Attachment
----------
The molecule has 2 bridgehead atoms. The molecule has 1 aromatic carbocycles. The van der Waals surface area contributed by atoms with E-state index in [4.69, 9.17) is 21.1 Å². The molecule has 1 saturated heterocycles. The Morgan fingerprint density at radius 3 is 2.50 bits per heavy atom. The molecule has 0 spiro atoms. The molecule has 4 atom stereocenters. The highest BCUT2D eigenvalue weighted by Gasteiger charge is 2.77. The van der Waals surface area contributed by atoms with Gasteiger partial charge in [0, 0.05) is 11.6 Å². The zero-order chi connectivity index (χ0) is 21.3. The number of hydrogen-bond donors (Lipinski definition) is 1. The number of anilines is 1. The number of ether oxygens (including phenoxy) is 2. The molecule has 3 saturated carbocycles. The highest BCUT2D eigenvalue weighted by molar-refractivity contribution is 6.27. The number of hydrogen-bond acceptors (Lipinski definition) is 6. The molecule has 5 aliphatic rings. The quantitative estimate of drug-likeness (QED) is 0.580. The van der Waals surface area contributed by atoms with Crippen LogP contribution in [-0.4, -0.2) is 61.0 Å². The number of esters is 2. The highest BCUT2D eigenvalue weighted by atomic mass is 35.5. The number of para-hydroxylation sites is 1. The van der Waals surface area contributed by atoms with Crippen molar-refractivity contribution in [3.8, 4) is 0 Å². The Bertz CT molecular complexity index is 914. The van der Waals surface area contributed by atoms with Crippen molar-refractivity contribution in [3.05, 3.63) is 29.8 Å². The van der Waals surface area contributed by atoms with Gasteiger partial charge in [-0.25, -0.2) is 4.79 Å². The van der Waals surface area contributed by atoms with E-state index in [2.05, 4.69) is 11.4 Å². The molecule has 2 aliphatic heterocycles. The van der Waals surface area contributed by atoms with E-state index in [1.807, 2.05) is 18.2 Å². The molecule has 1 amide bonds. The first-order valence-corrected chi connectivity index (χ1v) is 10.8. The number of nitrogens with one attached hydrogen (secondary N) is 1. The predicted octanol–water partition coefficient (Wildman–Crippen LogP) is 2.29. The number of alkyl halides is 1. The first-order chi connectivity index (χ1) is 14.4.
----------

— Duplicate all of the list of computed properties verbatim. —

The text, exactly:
The molecule has 2 bridgehead atoms. The molecule has 1 aromatic carbocycles. The van der Waals surface area contributed by atoms with E-state index in [4.69, 9.17) is 21.1 Å². The molecule has 1 saturated heterocycles. The Morgan fingerprint density at radius 3 is 2.50 bits per heavy atom. The molecule has 0 spiro atoms. The molecule has 4 atom stereocenters. The highest BCUT2D eigenvalue weighted by Gasteiger charge is 2.77. The van der Waals surface area contributed by atoms with Gasteiger partial charge in [0, 0.05) is 11.6 Å². The zero-order chi connectivity index (χ0) is 21.3. The number of hydrogen-bond donors (Lipinski definition) is 1. The number of anilines is 1. The number of ether oxygens (including phenoxy) is 2. The molecule has 3 saturated carbocycles. The highest BCUT2D eigenvalue weighted by molar-refractivity contribution is 6.27. The number of hydrogen-bond acceptors (Lipinski definition) is 6. The molecule has 5 aliphatic rings. The quantitative estimate of drug-likeness (QED) is 0.580. The van der Waals surface area contributed by atoms with Crippen LogP contribution in [-0.4, -0.2) is 61.0 Å². The number of esters is 2. The highest BCUT2D eigenvalue weighted by atomic mass is 35.5. The number of para-hydroxylation sites is 1. The van der Waals surface area contributed by atoms with Crippen molar-refractivity contribution in [3.8, 4) is 0 Å². The Bertz CT molecular complexity index is 914. The van der Waals surface area contributed by atoms with Crippen molar-refractivity contribution in [3.05, 3.63) is 29.8 Å². The van der Waals surface area contributed by atoms with Gasteiger partial charge in [-0.25, -0.2) is 4.79 Å². The van der Waals surface area contributed by atoms with E-state index in [2.05, 4.69) is 11.4 Å². The molecule has 2 aliphatic heterocycles. The van der Waals surface area contributed by atoms with E-state index in [1.807, 2.05) is 18.2 Å². The molecule has 1 amide bonds. The first-order valence-corrected chi connectivity index (χ1v) is 10.8. The number of nitrogens with one attached hydrogen (secondary N) is 1. The predicted octanol–water partition coefficient (Wildman–Crippen LogP) is 2.29. The number of alkyl halides is 1. The first-order chi connectivity index (χ1) is 14.4.